Why I Am A European
Posted on April 19th, 2018
I spent a few days in Amsterdam last week. While I was there I got to thinking about my first trip to the city.
It was in 1969, I was almost 14. We travelled by car, 4 of us in an Austin Maxi with 2 tents on the roof-rack and a full boot. Dad drove all the way, as I don't think mum had learned to drive by then. The first leg was from Dundee to Harwich. We took the ferry from there to the Hook of Holland, drove to Amsterdam and got to the campsite.
The next day we drove south to a town called Vught, near to the better known city of 's-Hertogenbosch. We went straight to the Police Station where mum, who spoke excellent German went inside to explain why we were there and ask if they could help us.
We were looking for the family van Veghel, who had 3 daughters, Mia, Dina, Corri and a son, Berti. The Police couldn't have been more helpful; we followed a couple of officers in their police car round the houses, as van Veghel is a very common name in Vught so it was going to be a bit of a hit and miss trip. The first 2 or 3 houses we stopped at were misses, so we went on.
I think it was the 4th house we stopped at where an old woman came to the door and the Police explained why we were there. Dad had got out of the car and I remember him saying, 'I think I recognise you.'
Sure enough it was Moeder, the mother of the house. Her husband had died but Corri and her husband Jan van den Bos lived with her. Berti did too, his learning difficulties perhaps having made this necessary.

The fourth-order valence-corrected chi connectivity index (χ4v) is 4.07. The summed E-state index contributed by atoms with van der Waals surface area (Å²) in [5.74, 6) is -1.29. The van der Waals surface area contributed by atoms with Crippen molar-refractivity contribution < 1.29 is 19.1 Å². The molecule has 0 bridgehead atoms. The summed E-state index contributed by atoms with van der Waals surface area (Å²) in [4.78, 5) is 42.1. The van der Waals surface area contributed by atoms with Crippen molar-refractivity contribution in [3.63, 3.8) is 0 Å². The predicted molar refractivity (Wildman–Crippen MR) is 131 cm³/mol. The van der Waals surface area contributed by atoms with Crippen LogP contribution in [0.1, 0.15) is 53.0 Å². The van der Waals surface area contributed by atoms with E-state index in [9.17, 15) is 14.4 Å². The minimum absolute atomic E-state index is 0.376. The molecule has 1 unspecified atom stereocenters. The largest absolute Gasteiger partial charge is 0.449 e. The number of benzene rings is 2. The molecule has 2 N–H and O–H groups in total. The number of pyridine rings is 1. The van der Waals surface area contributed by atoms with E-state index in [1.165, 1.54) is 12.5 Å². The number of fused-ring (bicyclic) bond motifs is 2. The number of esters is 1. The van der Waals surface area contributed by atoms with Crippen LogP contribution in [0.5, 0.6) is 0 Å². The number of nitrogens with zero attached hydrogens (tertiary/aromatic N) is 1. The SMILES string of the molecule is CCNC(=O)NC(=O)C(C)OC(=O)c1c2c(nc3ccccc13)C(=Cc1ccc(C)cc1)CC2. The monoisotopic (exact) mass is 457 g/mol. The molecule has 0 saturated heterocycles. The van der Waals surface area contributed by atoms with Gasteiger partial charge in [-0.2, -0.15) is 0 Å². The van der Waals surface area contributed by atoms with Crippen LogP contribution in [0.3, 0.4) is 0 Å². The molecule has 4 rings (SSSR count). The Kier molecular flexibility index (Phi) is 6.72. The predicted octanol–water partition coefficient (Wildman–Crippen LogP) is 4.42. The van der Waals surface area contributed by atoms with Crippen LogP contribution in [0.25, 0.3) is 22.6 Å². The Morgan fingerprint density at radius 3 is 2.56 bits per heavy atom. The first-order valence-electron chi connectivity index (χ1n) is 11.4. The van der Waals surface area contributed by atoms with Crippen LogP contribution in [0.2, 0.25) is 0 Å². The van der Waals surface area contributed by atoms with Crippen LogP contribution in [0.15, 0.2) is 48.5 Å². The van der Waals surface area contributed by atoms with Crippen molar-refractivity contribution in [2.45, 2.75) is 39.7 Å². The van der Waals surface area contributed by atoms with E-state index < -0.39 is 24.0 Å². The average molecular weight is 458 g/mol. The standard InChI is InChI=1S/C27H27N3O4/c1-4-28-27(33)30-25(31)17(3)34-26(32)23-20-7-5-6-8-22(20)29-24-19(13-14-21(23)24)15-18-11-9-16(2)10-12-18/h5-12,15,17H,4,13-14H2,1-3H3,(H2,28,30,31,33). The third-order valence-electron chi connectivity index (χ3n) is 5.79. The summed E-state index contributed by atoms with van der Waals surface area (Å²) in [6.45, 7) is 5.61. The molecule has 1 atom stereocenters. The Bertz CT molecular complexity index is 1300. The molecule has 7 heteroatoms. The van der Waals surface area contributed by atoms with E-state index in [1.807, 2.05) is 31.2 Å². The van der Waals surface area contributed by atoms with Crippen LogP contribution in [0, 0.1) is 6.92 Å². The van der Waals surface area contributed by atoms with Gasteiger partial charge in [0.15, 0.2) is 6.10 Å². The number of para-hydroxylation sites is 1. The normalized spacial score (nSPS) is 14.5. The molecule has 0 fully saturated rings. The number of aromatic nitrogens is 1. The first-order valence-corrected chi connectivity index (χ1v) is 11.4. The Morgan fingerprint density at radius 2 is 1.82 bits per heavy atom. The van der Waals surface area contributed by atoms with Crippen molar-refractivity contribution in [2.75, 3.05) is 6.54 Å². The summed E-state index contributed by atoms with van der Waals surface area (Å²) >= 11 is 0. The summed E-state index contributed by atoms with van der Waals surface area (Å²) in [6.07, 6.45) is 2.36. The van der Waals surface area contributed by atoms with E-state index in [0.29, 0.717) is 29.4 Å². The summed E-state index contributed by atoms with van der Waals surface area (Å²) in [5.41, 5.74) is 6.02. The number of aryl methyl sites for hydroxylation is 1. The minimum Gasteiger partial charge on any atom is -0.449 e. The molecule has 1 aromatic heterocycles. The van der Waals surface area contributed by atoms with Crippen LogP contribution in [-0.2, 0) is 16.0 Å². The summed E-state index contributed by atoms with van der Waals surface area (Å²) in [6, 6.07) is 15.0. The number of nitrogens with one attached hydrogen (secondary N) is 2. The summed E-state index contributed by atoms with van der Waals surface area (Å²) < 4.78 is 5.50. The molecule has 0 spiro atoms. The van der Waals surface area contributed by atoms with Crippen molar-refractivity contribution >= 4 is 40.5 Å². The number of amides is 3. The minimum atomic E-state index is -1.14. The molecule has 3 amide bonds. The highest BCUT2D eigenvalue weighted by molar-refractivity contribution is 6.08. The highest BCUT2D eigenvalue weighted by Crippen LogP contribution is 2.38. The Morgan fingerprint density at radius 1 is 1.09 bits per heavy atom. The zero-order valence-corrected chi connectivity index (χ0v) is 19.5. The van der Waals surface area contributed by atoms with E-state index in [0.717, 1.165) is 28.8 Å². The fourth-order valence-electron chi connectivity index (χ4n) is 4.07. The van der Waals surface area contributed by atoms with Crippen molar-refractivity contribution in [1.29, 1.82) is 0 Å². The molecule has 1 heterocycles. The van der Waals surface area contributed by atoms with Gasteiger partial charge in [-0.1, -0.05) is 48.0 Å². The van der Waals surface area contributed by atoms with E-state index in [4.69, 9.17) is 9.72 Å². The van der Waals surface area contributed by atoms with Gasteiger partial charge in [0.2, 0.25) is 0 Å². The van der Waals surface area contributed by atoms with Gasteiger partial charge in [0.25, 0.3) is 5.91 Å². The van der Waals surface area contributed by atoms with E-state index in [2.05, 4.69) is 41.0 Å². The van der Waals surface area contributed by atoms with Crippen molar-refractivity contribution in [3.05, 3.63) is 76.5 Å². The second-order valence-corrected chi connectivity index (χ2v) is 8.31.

Dad hadn't seen them since 1944, when he had been billeted with them at one point during the 51st Highland Division's journey from Normandy to Germany.
We were invited in, and treated to lunch. It was all a bit strange; disorientating but exciting. We couldn't speak Dutch and Moeder couldn't speak English, but Corri and Jan had a bit of English and we could 'talk with hands and feet' as they put it.
The next day Corri and Jan came to the campsite in Amsterdam. They had told Dina, who lived in the area with her family to meet them there, but hadn't explained why. Dina came round the corner of our tent, looked at Dad and said, 'Bill!' so either she had a very good memory, or Dad hadn't changed much from his 19 year old self, or he'd made quite an impression when he'd been there before. Of course Dad wasn't just an ordinary soldier, oh no; he was a piper, or a 'doedelzakspeler' in Dutch. And, as he said in response to the innocently youthful question about his rank in the Army, too intelligent to be an officer.
I still have an image of that in my head, brightly lit by the sun. It was great day. Dina had married Jan de Vleger and had a daughter, Antonie. Jan was a joker so there was never a dull moment when he was around. I don't remember much of the specifics of the conversation, but I remember feeling comfortable with everyone and feeling emotionally linked.
At some point during our trip we met with Mia, her husband Ko and their daughter Inike. There seemed to be several occasions when we all met up, perhaps even on the way back from Germany after the second week of our holiday.
Jan and Corri visited us in Scotland. So did Jan, Dina and Antonie. We kept in touch and Dad went back in 1994 for the 50th Anniversary of the Liberation. Perhaps only then did he realise the enormity of the events he had participated in from June 1944, as he had been preoccupied at the time with surviving.
They are almost all gone now, that generation. Perhaps one day I'll take my children to Vught and meet up with the children and grandchildren of the van Veghels. I don't expect there to be any language difficulties, as between us we have French, German, Spanish, Italian, Romanian and Chinese. That's just my kids, I only have fluent Scots and swearie.
By the time I was 14 I'd holidayed in France, Holland and Germany and established family links in Europe. What chance did I ever have of not being a European?